Holding magnets in front of scrap board

The edges were painted a high gloss white with a small paint brush, and the tops were sprayed with a non-yellowing gloss spray sealer. After drying, it was a simple matter of attaching the bottle openers to the front and testing them out (quality control tip: always test the result anywhere from two to three beer bottles, just to make sure it works… no judgment here).

scrap wood challenge magnetic beer bottle opener

All in all, I used 2 large magnets per piece and about 10 of the smaller ones, all clustered together along the back. The magnets are strong enough for this handy wooden bottle opener to attach itself to the fridge door, but you can also drill another hole with the Forstner bit at the top to give it a place for a screw to hook onto if you’d prefer it to be a stationary bottle opener.

scrap wood round magnetic bottle opener

There you have it! This would also make for a great holiday gift, especially since it can be personalized in a zillion unique ways. (add lettering, change the color around the edge to match your décor, add a stencil or pattern to the magnetized area, etc.). As for my own preference, I like the triangle one better for myself, so I’m likely going to give the round one away to a friend for their birthday present (though I’ll probably upgrade the magnets before I do that).

scrap wood magnetic wall mounted bottle opener

Also, in testing out both of these, I noticed that the brushed stainless steel bottle opener that I used on the round version works a lot better than the polished one on the triangle, which was disappointing since I like the look of it better and the screws were better quality (the brushed stainless hardware stripped really easily). I found a gold/brass one I also liked through Rockler, but haven’t yet purchased it.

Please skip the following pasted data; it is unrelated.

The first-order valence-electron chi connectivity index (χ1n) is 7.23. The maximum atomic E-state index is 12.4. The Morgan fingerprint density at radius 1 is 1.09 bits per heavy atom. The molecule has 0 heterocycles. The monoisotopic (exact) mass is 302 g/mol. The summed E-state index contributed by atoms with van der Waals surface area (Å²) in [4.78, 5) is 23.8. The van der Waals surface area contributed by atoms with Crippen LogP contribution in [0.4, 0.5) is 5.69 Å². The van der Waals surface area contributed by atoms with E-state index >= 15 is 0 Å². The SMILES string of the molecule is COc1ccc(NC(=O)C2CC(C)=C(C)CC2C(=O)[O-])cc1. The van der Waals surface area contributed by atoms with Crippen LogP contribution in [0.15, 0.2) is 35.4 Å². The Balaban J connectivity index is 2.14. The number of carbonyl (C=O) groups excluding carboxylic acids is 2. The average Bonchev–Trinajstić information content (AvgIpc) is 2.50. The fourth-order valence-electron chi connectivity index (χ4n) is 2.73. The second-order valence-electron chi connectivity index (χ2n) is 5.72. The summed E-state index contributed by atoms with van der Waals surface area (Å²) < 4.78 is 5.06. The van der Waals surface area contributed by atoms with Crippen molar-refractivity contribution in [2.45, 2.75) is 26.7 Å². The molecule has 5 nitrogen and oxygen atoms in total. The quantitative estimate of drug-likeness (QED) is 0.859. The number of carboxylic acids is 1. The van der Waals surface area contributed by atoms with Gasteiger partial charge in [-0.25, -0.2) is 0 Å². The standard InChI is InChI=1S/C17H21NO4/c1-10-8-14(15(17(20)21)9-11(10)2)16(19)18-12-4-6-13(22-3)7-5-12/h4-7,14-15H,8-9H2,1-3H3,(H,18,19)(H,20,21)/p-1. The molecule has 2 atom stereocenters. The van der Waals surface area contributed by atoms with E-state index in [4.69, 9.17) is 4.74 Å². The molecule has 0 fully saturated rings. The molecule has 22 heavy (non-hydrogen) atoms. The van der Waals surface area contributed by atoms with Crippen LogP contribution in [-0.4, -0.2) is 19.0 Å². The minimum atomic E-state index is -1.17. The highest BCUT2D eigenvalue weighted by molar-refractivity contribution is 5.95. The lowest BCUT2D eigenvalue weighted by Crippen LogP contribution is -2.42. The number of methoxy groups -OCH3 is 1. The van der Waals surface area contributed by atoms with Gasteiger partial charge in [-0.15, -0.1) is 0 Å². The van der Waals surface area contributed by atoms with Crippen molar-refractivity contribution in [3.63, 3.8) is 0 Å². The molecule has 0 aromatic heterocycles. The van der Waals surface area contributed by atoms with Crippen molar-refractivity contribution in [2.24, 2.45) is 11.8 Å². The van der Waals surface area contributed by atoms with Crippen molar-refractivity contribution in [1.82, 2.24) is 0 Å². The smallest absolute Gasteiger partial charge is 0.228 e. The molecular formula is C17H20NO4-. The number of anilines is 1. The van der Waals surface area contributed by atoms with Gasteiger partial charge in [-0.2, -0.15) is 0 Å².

scrap wood challenge diy magnetic wall mounted bottle opener

UPDATE: Another snap I caught of the two at night. I still like the triangle version best, but the round one is growing on me! All in all, this simple bottle opener is a pretty crafty way to up your bottle-cap opener game.

Round wood and triangle wood bottle opener on side of fridge

Want more?

There are lots of things to do with scrap wood! Check out these ideas below (click on the image or the link to be taken to the tutorial).

More Scrap Wood Ideas

Don’t let those cutoffs from bigger woodworking projects and home DIYs go to waste! Here are tons of ideas on how to reuse the scrap — you can make gifts, décor, and more!

Do you have any scrap wood around the house? What are you planning to do with it? If you feel like taking on the challenge, I’d love to hear about your project!

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  1. OOOhh I have a hankerin’ to get a big magnet and a bottle opener and make one of these. I actually bought a lion head bottle opener a while ago but haven’t put it on the wall yet. Mainly because I didn’t want the caps falling on the floor or to have a basket hanging under it. Problem solved! Thank you ver much!

    1. You got it! That lion head sounds cool. My dad got me a bulldog (college mascot) one that I plan to use for the patio.

  2. Sarah, I love your take on these! The geometric shape idea is great brilliant. Way to take a new slant on it!